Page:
“I applaud corporate counsel who are getting more aggressive on this question,” he said.
“They really should be asking their legal service providers to be as creative as possible about what they can do to get the price lower.”
Even fixed-fee arrangements may not always be the answer, Mr Varghese continued.
“Fixed-fee agreements carry the risk that the client complains in the end, that the fixed-fee was disproportionate to the amount of work done, and therefore gets some sort of haircut on their fees imposed by a regulator or court. And so, even if they’re put under pressure to do a fixed-fee arrangement, they have to build in some sort of expectation or buffer against that risk, because the law still provides that you can only charge in proportion to the work you’ve done. And so, the problem with that is: if you do actually do a great job for the client, get them really good value, and you do it really cheaply and efficiently, you get penalised. It doesn’t seem to make sense,” he said.
What law departments must do, Mr Varghese opined, is “stop limiting your imagination” as to what can be done under the existing structures.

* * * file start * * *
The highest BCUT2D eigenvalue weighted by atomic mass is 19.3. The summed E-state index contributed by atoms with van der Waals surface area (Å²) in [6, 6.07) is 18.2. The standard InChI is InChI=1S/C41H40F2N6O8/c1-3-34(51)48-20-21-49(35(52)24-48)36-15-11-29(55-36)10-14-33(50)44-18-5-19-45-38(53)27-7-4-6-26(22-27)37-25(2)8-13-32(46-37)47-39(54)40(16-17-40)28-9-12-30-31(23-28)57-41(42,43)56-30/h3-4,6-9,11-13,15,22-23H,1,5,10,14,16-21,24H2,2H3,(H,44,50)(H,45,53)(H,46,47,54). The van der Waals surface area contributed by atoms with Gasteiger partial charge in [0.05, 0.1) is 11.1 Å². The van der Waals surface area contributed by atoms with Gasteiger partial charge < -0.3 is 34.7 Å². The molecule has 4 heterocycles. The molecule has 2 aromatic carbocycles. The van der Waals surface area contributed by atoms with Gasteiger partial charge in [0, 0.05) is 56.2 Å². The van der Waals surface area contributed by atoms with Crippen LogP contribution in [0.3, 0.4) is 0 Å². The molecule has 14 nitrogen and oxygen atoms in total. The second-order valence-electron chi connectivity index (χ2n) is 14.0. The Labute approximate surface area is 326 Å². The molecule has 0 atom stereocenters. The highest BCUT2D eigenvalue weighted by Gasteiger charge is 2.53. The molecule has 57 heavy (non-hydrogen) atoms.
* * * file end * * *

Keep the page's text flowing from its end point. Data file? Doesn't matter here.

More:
They should think outside the box, he said, as to what fees could look like if the rules were changed.
This is especially pertinent if and when in-house lawyers identify worthwhile claims as plaintiffs.
What often happens, he explained, is that when a company has been wronged, or a transaction has gone sour, and an assessment is made as to whether the company wants to pursue a case, they do a budget including adverse cost risks, and the CEO or chief financial officer will tell them that it is not worth the effort.
The result, Mr Varghese stressed, is that “the company is leaving value on the table, and letting people who have wronged the company get away with it”.
“Corporate counsel should be looking for solutions to that,” he posited.
“One is legislative. The other is litigation funding, which you don’t see used a lot in corporate Australia. But I think corporate Australia should start thinking about that more.”
If the law department has identified a worthy claim, it’s a lot harder for the CFO to say no if there are no costs upfront, Mr Varghese argued.
“If the case is lost, it’s not your problem; it’s the litigation funder’s problem.
“It doesn’t solve the problem of making litigation more expensive. It makes losing less expensive. It actually makes winning more expensive. But, winning 70 per cent of what you were going to get, because you’re paying a litigation funder and lawyers, is better than getting zero because you didn’t even have the argument,” he reasoned.
Next week, Lawyers Weekly will publish a story exploring how corporate counsel can explore litigation funding for such proceedings.
The transcript of this podcast episode was slightly edited for publishing purposes. To listen to the full conversation with Jacob Varghese, click below: